While it’s a pretty common condition, toenail fungus (otherwise known as onychomycosis) can still be embarrassing and unsightly. Even worse, it’s not just cosmetic. If left alone, it can eventually be very painful. While many people choose to live with thick, brittle, yellow toenails because they’re too embarrassed to visit a doctor, a skilled podiatrist can actually get this condition under control relatively quickly.
If you’re suffering from toenail fungus, you probably have questions. How did this happen? Where did I get it? Fungal nails don’t mean you’re a dirty person, and they don’t necessarily mean you’re hanging out in dirty environments.
Causes of Toenail Fungus
As a basic rule, toenail fungus is caused by microscopic fungi, but it can also be caused by yeast or mold. Anywhere you find a warm, damp environment like a locker room, swimming pool, or shower, you’ll find a breeding ground where these organisms (the same organisms that cause athlete’s foot, jock itch, ringworm, and other infections) live. And if you’re barefoot in these places as people often are, you can come into contact with the fungus and develop an infection.
Additional Risk Factors
- Diabetes or other health conditions that weaken your immune system
- Excessive foot sweat
- Wearing wet shoes and socks for an extended time
- Wearing shoes that are too small or that aren’t adequately ventilated
- Having athlete’s foot
- Having an injury to your toenail that exposes the area underneath
How to Prevent Toenail Fungus
Don’t be deceived; toenail fungus doesn’t mean you’re dirty. There are several times you’re at risk for getting toenail fungus, and most of them have nothing to do with staying clean. In most cases, keeping your feet dry and never being barefoot in a public place goes a very long way.
Easy Ways You Can Reduce Your Risk
- Cleaning your feet regularly. Soap and water after you’re active can go a long way towards preventing fungus from growing.
- Skipping toenail polish when you exercise. Fake toenails or toenail polish can trap moisture underneath, making it a perfect place for fungus to grow.
- Wearing shower shoes in public areas. Contact with fungus in a public area is the single biggest way to get toenail fungus, so make sure your feet stay covered.
- Keeping your toenails trimmed. If the edge of your toenail extends beyond the end of your toe, fungus can become trapped in that area and grow. Be sure to disinfect trimming tools before you use them.
- Using foot powder. Use a powder like cornstarch after you’re active to make sure your feet stay dry.
- Changing your shoes and socks. Immediately after you sweat, change into dry footwear. Fungus loves a damp environment.
- Wearing the right socks. Moisture-wicking socks are designed to keep sweat away from your foot better than traditional cotton socks.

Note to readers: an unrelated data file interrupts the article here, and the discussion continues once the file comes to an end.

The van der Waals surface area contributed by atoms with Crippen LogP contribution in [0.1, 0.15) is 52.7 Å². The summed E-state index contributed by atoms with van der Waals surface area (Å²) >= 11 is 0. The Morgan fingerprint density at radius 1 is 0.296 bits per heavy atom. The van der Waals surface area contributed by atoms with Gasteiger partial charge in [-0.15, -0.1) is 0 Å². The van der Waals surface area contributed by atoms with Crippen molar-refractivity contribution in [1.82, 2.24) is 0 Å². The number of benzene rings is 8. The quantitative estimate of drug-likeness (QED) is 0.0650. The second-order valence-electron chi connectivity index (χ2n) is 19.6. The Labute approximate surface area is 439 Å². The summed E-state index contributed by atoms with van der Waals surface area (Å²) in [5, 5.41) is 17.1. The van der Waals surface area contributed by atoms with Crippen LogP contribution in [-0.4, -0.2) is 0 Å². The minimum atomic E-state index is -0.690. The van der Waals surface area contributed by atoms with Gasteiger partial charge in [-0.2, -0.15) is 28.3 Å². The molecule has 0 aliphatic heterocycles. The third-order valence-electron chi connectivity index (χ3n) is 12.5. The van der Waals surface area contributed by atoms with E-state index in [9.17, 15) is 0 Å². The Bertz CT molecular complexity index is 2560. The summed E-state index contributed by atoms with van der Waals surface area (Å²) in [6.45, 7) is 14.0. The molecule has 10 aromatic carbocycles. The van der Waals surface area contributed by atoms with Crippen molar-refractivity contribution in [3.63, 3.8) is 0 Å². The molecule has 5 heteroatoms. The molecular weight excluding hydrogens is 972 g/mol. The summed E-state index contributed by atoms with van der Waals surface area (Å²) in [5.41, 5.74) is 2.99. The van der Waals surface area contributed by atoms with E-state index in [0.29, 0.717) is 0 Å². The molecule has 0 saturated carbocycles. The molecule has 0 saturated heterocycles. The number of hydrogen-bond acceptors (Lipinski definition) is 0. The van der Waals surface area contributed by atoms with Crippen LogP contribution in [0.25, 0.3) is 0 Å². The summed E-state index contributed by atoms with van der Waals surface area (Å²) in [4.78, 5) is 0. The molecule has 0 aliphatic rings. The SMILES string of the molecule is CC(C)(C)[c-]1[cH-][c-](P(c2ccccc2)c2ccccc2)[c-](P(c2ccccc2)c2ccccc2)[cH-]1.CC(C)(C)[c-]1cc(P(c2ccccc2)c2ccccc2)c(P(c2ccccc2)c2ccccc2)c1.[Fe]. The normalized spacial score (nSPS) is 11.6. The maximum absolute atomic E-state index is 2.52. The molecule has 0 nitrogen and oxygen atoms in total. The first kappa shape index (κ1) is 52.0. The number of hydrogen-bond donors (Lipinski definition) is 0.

Toenail fungus can be embarrassing because of the “dirty” connotation you might have in your mind, leading you to try to treat it on your own. While an over-the-counter cream may help with a mild case, there’s almost no home remedy that’s effective for worse cases.
Symptoms of Fungal Nails
Many cases of nail fungus are relatively mild—so mild people don’t even realize they have it. The first symptom may start as a small yellow spot under the nail which slowly becomes bigger and more painful. But if the spot spreads and walking becomes painful, it’s time to get your toe checked out by a podiatrist.
Signs You May Need a Podiatrist’s Help
- Brittle nails
- Cracking nails
- A yellow or white stripe developing on the nail
- Toenails becoming very thick or oddly-shaped
- A bad smell coming from the infected nail
- A toenail separating from the foot or even falling off
If you see these symptoms, it likely means you already have at least a mild case of nail fungus. The most important thing to remember is that quick action is key. Left alone, the fungal nail can cause permanent damage. A mild to severe case of nail fungus isn’t going away on its own, and treatment from a podiatrist is probably easier than you think.
Treatment Options for Fungal Nails
Fungal nails will not get better on their own, and over-the-counter remedies only work for the mildest of cases as the nail acts as a barrier between a topical treatment and the actual fungus. But options from a podiatrist are available.
The most common treatment is an antifungal medication taken orally as a pill. Usually lasting two to three months, this plan will handle most cases but isn’t recommended for people with liver problems as slight liver damage can be a side effect.
In recent years, laser treatment has emerged as an option—where a light that’s harmless to skin but deadly to fungus is applied to the infected area. This course of action is usually several appointments long, but is done in about the same timeframe as the medicine option.
While it’s a last resort for any condition here at Shenandoah Podiatry, surgery can sometimes be recommended for the worst of fungal infection cases. If the fungus doesn’t respond to other treatment options, the nail may have to be removed.
Shenandoah Podiatry Can Help Treat Your Fungal Nails
Don’t let embarrassment about how your nails look keep you from getting treatment from a podiatrist. At Shenandoah Podiatry, we’ve seen plenty of cases of nail fungus, and we know exactly how to treat them.
If you’re anxious about visiting a doctor, you should know that we’re not your ordinary practice. We make every effort to not only make our patients feel comfortable, but relaxed when they visit us.
When you’re ready to trust us with your foot care and wear sandals again, call our office at 540-904-1458 to set up an appointment. If you’d rather speak with us online, use our convenient contact form and we’ll be in touch as quickly as possible.